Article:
Live Review

Babyshambles, Fête de l’Humanité, France

It’s not easy to explain to non-French readers what Fête de l’Humanité is…

It’s not that easy to explain to non-French readers what exactly is the Fête de l’Humanité. Certainly not a normal music festival. L’Humanité (Mankind), founded 1904, is the official daily paper of the French Communist Party. Each year, they organize a great festival in a ‘red suburb’ (one of these cities just out of Paris still led, quite successfully, by communist mayors) in order to help the paper, which does not sell as well as it used to, keep going. The leader of the Party (note the capital P) always delivers a speech at some stage, there are debates, film screenings, and a music festival. Among old leftist French singer-songwriters are always to be found great international bands: this year, Supertramp’s Roger Hodgson, N*E*R*D*, and Babyshambles.

No worries, Pete Doherty did show up, despite his new tendency to miss his plane and let his band apologize in front of an outraged audience. No, Pete was there and it was actually a pleasure to see him. The band starts with ‘La belle et la bête’, the opening track of their first album; the hysterical 12-year-old front row screams with delight and though that is a bit boring, the rest of the crowd cannot be dissatisfied. Then, ‘Carry On Up The Morning’, the first song of the second album. If you think that’s slightly too mechanical, you’re wrong. The live act is far more violent and rough than what is to be heard on the albums, and while you may have thought Babyshambles was the kind of bands it would be better to hear in a small venue, they can play festivals fairly well.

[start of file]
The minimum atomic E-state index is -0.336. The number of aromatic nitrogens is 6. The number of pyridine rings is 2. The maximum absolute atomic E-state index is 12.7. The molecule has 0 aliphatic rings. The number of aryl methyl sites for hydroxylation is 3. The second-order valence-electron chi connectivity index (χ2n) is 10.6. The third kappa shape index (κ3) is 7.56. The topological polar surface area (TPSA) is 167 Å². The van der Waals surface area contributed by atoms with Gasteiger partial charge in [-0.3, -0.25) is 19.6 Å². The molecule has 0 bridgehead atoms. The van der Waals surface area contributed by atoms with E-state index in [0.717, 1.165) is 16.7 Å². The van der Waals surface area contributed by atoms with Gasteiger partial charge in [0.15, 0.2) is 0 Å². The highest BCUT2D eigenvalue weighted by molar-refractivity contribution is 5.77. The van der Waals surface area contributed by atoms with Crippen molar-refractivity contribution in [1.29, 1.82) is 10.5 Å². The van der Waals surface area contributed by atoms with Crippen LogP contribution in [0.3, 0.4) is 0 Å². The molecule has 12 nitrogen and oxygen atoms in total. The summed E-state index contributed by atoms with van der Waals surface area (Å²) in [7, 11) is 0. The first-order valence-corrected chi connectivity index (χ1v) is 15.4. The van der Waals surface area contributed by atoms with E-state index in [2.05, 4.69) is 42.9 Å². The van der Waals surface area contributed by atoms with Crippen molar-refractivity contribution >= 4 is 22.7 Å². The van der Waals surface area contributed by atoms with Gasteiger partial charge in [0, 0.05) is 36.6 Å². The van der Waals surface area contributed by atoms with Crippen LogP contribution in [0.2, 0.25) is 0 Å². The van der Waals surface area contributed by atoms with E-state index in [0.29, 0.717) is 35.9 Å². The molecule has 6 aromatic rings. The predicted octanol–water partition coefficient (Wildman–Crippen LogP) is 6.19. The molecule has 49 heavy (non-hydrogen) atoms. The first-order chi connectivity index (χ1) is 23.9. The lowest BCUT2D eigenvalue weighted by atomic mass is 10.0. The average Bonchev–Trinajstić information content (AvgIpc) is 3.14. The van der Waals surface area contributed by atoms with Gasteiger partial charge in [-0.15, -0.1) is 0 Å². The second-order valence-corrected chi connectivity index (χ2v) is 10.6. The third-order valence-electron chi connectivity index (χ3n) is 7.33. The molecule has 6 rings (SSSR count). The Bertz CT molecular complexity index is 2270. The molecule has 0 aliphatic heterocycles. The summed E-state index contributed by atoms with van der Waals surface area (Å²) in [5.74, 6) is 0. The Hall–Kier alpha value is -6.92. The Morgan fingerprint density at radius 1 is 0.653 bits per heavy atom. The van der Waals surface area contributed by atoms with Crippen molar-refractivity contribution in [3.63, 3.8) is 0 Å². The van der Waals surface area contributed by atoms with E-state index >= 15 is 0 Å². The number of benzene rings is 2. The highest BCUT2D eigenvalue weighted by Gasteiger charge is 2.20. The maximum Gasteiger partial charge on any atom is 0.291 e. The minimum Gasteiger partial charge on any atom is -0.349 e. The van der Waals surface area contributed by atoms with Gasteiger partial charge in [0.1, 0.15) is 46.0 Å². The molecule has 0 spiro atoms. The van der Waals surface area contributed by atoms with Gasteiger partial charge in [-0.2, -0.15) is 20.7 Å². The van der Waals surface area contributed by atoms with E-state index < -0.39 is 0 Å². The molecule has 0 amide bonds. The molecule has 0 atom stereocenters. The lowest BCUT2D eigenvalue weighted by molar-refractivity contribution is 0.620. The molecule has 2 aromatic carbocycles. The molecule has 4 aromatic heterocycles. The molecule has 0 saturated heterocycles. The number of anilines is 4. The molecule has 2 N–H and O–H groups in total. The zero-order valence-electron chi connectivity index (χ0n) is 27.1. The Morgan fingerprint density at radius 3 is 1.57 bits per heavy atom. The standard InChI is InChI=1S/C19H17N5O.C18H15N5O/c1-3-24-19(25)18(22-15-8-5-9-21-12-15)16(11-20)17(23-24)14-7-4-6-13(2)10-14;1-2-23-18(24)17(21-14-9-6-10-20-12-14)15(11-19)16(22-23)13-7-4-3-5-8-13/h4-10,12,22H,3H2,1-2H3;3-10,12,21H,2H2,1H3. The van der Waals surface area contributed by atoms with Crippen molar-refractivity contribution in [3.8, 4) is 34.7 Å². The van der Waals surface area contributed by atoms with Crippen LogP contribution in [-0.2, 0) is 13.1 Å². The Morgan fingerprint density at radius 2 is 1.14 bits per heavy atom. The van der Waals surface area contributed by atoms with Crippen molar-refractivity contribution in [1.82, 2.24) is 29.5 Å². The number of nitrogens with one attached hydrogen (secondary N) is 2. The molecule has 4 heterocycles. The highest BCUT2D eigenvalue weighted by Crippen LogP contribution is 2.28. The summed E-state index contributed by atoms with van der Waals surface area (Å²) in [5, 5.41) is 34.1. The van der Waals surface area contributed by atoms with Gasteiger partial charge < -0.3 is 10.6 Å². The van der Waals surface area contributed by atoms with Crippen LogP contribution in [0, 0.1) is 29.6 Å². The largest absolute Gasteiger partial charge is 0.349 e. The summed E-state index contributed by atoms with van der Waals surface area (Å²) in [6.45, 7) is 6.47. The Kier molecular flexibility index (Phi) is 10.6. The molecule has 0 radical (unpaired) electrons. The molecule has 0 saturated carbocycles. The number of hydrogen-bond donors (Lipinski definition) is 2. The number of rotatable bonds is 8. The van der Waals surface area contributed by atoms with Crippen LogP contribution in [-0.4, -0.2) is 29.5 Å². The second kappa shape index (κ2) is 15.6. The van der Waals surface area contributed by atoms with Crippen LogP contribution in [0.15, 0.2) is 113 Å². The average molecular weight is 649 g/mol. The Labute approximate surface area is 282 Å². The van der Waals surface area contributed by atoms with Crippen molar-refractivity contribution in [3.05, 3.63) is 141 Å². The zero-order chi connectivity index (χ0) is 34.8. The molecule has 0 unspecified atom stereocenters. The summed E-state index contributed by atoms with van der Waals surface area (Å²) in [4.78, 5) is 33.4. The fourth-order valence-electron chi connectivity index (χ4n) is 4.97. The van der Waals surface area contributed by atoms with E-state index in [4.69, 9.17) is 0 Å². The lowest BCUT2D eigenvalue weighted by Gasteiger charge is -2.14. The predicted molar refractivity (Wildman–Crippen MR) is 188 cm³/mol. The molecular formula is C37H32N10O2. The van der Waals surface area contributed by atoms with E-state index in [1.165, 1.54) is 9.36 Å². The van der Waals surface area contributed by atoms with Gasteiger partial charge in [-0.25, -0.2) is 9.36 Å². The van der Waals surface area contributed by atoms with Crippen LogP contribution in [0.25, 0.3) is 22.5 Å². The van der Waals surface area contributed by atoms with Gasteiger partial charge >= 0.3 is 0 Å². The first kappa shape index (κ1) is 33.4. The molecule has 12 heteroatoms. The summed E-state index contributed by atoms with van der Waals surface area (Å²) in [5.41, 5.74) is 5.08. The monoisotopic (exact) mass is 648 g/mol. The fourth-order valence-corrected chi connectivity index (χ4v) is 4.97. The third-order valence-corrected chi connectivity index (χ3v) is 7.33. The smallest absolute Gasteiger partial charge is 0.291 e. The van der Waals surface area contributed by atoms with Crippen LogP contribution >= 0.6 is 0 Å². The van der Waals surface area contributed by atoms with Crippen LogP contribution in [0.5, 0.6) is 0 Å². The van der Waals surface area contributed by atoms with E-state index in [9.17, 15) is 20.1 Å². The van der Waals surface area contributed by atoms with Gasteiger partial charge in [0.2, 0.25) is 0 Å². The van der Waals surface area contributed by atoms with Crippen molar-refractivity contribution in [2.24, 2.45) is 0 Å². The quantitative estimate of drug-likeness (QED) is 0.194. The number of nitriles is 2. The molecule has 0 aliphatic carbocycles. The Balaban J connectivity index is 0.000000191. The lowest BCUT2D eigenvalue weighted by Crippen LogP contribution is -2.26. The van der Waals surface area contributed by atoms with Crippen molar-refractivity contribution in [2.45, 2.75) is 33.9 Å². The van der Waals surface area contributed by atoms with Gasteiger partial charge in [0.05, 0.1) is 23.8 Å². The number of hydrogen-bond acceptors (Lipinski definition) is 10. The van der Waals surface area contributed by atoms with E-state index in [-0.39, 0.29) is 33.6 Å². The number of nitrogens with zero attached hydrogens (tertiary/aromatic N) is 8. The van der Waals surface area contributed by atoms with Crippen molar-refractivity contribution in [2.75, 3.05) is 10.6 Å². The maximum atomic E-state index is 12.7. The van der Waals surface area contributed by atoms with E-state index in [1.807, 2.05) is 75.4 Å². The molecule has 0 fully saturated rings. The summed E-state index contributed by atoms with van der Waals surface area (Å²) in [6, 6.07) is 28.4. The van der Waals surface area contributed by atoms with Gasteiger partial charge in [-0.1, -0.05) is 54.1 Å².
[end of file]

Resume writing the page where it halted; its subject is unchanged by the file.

And happily, the sense of elegance that has become characteristic of the Libertines children gives to all this rock’n’rolling energy a touch of decaying dandyism. Posh? No, really sincere and really moving. Excellent performance for ‘Back From The Dead’, witty and coarse. The drummer leads the band throughout the gig with great inventivity. Doherty offers us a nice guitar solo, the kind of moments when you remember why he really is famous. The show ends – no surprise – with ‘Fuck Forever’, teenage hit with which it’s hard not to agree. Nothing political in that show? Well ‘Fuck Forever’ (or Fuck you ever?) could very well be the actual motto of the French President – but that’s another story.

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